Groovy has excellent built-in support for a range of mocking alternatives. Before considering those, let's review some relevant terms.
An ordinary Groovy or Java class that's instance or class methods are to be called.
Calling them can be time consuming or produce side effects that are unwanted when testing (e.g. database operations).
A Groovy Object that calls methods on the Collaborator, i.e. collaborates with it.
An object that can be used to augment the Collaborator. Method calls to the Collaborator will be handled by the Mock, showing a demanded behavior. Method calls are expected to occur strictly in the demanded sequence with a given range of cardinality. The use of a Mock implicitly ends with verifying the expectations.
Much like a Mock but the expectation about sequences of method calls on the Collaborator is loose, i.e. calls may occur out of the demanded order as long as the ranges of cardinality are met. The use of a Stub does not end with an implicit verification since the stubbing effect is typically asserted on the Caller. An explicit call to verify can be issued to assert all demanded method calls have been effected with the specified cardinality.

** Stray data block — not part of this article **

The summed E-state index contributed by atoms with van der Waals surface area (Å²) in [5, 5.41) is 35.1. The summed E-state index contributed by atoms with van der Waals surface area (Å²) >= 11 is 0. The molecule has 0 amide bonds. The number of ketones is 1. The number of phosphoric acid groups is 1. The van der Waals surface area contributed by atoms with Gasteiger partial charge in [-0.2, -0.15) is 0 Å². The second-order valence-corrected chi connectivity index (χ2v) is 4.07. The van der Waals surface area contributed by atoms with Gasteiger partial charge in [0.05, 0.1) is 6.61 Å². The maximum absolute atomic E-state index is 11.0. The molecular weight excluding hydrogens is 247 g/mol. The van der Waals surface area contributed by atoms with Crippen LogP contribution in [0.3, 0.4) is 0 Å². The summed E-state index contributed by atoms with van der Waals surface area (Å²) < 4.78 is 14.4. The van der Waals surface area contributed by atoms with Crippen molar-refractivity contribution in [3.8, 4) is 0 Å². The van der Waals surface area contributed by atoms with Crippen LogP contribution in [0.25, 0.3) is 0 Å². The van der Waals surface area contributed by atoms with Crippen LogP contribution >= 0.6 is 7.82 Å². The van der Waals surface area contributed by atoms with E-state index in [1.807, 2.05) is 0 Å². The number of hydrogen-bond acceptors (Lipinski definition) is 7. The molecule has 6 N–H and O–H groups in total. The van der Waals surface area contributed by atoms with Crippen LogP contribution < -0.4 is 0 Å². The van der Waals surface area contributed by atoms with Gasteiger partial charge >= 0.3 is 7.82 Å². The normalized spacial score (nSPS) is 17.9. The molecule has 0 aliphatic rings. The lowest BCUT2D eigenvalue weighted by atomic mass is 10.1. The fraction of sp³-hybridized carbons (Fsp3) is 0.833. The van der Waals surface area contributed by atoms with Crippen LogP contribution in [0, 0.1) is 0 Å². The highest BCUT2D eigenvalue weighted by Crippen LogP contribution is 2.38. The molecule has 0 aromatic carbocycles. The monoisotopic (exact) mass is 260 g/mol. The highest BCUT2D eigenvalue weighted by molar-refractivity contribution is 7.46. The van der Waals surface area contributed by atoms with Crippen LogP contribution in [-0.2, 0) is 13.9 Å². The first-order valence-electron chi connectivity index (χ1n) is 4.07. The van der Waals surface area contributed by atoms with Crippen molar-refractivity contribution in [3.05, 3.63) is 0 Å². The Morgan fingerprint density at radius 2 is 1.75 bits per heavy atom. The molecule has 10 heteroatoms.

An extended example
System under test
We will explore a system under test inspired from the JBehave currency example.
Our system makes use of a base currency class used to represent the currency of a particular country:
and a base exchange rate class which encapsulates buying and selling rates for a currency:
We will make use of an exchange rate service collaborator to retrieve the exchange rates for a particular country:
Our class under test is a currency converter. It makes use of the following exception:
and conforms to the following interface:
Here is our class under test.
Mocking using Map coercion
Mocking using Closure coercion
Mocking using MockFor and StubFor
For more details, see Using MockFor and StubFor.